The season's highest rainfall — 89.3 mm — for a day on Thursday had most unlikely of a casualty: Caving in of a portion of a centrally protected 500-year-old monument in Mehrauli.
A thick parapet wall of a huge well inside Madhi Masjid, under the protection of Archaeological Survey of India (ASI), fell apart after heavy rains exerted pressure on the soil around it. The ground around the well was already in bad condition, thanks to a network of holes and burrows by rats and mongooses.
The Madhi Masjid is known for its unique architecture as it stands on a three metres high platform with a tehkhana (dungeon) roofed with a pyramid shaped dome.
ASI officials said they don't have a way to fight the rats' menace. The well is barely few feet away and further cave in can damage the monument. However, a source said, "An apron can be built around the well so as to prevent rodents from burrowing in."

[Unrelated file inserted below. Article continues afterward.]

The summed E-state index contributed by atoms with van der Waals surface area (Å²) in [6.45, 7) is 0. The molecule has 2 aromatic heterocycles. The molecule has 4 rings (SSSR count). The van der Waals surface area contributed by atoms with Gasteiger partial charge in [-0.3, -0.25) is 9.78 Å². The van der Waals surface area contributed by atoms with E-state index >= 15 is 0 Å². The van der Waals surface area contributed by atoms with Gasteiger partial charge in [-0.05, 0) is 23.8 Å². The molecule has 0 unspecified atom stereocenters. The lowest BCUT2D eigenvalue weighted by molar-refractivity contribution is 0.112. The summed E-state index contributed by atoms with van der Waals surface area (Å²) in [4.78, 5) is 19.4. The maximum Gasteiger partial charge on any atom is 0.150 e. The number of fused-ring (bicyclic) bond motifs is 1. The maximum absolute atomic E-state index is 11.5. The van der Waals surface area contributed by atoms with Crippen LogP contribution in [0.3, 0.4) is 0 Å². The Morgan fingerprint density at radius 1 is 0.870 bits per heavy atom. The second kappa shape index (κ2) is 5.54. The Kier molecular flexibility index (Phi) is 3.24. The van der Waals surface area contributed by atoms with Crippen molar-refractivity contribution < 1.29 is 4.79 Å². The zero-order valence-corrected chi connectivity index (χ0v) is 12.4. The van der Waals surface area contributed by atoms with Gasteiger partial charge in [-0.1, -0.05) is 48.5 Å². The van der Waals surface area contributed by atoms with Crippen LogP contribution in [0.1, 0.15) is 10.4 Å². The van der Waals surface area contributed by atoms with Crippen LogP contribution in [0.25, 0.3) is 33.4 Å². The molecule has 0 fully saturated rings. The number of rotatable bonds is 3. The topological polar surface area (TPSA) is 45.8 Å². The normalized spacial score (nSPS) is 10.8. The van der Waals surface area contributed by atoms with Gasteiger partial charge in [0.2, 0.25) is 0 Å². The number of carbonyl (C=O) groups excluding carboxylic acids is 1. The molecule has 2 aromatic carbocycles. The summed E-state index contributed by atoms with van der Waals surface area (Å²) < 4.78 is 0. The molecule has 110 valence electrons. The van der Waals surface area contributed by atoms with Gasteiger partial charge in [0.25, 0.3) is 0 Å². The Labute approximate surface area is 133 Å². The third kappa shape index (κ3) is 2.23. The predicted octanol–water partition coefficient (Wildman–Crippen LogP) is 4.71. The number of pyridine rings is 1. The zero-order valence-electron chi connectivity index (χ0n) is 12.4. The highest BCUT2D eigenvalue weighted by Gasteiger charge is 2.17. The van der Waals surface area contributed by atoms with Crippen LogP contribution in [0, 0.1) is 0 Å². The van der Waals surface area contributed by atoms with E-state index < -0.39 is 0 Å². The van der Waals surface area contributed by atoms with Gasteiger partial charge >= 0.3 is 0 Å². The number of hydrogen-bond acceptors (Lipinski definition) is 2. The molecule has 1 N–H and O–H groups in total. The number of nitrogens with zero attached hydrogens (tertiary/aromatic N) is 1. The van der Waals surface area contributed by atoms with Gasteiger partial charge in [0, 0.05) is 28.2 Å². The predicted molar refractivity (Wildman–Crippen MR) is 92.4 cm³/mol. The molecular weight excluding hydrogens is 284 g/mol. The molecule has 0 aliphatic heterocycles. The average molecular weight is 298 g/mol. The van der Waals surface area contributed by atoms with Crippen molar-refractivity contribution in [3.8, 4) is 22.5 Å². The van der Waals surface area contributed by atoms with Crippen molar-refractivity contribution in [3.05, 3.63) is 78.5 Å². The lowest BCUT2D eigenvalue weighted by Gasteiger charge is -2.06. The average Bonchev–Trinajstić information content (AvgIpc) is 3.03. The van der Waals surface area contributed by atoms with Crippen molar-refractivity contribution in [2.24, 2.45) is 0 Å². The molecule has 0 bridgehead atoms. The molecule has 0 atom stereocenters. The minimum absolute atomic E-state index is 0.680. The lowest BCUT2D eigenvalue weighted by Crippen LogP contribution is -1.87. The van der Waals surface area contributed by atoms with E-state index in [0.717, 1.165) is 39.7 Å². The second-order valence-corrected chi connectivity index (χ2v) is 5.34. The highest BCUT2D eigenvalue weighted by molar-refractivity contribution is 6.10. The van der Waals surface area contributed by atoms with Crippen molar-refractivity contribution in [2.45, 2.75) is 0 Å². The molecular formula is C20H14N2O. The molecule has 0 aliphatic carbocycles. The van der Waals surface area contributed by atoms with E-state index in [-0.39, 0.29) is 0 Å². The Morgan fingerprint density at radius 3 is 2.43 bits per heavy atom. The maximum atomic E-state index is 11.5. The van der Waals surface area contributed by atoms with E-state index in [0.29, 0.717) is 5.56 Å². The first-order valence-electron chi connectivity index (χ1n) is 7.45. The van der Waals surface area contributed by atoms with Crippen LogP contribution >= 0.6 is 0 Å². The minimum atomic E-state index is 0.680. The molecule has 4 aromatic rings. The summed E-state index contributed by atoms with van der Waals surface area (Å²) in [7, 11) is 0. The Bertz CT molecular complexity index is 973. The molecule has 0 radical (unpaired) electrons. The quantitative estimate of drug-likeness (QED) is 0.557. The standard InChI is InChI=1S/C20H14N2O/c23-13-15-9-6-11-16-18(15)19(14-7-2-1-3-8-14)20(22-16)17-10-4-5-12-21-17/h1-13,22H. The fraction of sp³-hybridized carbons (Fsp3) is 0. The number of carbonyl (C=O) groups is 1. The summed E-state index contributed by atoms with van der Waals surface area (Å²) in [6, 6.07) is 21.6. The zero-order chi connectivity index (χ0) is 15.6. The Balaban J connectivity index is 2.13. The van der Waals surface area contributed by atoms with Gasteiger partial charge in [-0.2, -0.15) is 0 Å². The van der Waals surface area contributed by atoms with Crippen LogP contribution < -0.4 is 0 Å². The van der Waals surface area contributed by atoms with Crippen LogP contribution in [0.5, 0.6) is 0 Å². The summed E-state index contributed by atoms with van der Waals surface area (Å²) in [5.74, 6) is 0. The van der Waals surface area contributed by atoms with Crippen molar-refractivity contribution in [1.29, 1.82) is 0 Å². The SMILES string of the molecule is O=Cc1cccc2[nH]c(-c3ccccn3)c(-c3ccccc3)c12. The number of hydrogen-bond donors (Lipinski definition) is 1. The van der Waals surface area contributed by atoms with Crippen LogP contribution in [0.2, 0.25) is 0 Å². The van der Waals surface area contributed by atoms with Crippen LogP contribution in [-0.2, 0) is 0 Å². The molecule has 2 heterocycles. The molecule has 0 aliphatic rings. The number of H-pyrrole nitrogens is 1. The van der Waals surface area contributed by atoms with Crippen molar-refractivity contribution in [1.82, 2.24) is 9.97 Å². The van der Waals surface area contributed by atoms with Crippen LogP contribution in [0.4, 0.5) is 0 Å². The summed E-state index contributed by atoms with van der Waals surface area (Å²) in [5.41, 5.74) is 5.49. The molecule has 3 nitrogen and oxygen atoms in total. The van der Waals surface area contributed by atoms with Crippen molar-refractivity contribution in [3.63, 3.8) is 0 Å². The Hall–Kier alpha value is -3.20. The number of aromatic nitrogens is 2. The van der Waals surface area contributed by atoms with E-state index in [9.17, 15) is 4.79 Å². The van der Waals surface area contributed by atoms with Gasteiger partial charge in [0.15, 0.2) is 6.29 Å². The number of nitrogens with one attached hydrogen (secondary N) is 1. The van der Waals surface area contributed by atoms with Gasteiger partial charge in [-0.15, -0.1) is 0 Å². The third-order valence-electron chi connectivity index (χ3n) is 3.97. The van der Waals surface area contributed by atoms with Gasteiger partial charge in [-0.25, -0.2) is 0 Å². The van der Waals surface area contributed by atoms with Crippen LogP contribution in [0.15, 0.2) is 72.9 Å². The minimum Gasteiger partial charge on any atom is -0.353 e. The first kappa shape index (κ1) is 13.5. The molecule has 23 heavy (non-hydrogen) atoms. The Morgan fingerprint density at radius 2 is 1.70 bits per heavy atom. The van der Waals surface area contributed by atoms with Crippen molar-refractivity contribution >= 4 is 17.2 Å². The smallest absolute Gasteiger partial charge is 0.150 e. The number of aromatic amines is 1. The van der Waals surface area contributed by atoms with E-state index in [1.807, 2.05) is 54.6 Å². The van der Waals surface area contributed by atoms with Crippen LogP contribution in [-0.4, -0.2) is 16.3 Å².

Apart from the rodents, ASI also blamed the heavy rains for the damage.
"The rainfall has been very heavy this time round. We are aware of the problem but full repairs can be undertaken only when rains subside," said ASI spokesperson Dr B R Mani.
The agency uses lime mortar for repairs of heritage monuments instead of modern materials like cement. "Lime mortar needs time to dry and set … rains will not help it. We will undertake a detailed repair work after monsoon," an official said. Incidentally, one of the turrets (burj) on the northern side had torn apart after heavy rains 10 days ago. It too needs repairs.